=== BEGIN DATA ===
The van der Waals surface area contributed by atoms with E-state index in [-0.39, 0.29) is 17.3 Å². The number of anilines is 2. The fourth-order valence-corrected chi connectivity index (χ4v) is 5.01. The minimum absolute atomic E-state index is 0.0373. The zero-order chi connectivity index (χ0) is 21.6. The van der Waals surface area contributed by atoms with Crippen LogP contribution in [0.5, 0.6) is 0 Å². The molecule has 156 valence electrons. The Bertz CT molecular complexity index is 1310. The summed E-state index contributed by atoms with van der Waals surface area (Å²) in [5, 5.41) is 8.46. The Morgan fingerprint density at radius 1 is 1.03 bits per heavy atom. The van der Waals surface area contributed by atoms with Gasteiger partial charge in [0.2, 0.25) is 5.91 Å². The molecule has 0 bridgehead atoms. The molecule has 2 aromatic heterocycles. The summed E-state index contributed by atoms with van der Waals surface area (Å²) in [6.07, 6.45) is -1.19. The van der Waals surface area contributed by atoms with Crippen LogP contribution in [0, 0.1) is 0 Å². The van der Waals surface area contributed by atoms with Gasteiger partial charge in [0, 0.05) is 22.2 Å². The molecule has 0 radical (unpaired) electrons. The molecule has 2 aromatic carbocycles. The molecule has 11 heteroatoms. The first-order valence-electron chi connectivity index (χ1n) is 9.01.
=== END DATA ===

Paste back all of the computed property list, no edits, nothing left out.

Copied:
The van der Waals surface area contributed by atoms with E-state index in [-0.39, 0.29) is 17.3 Å². The number of anilines is 2. The fourth-order valence-corrected chi connectivity index (χ4v) is 5.01. The minimum absolute atomic E-state index is 0.0373. The zero-order chi connectivity index (χ0) is 21.6. The van der Waals surface area contributed by atoms with Crippen LogP contribution in [0.5, 0.6) is 0 Å². The molecule has 156 valence electrons. The Bertz CT molecular complexity index is 1310. The summed E-state index contributed by atoms with van der Waals surface area (Å²) in [5, 5.41) is 8.46. The Morgan fingerprint density at radius 1 is 1.03 bits per heavy atom. The van der Waals surface area contributed by atoms with Gasteiger partial charge in [0.2, 0.25) is 5.91 Å². The molecule has 0 bridgehead atoms. The molecule has 2 aromatic heterocycles. The summed E-state index contributed by atoms with van der Waals surface area (Å²) in [6.07, 6.45) is -1.19. The van der Waals surface area contributed by atoms with Crippen LogP contribution in [0, 0.1) is 0 Å². The van der Waals surface area contributed by atoms with Gasteiger partial charge in [0, 0.05) is 22.2 Å². The molecule has 0 radical (unpaired) electrons. The molecule has 2 aromatic carbocycles. The molecule has 11 heteroatoms. The first-order valence-electron chi connectivity index (χ1n) is 9.01.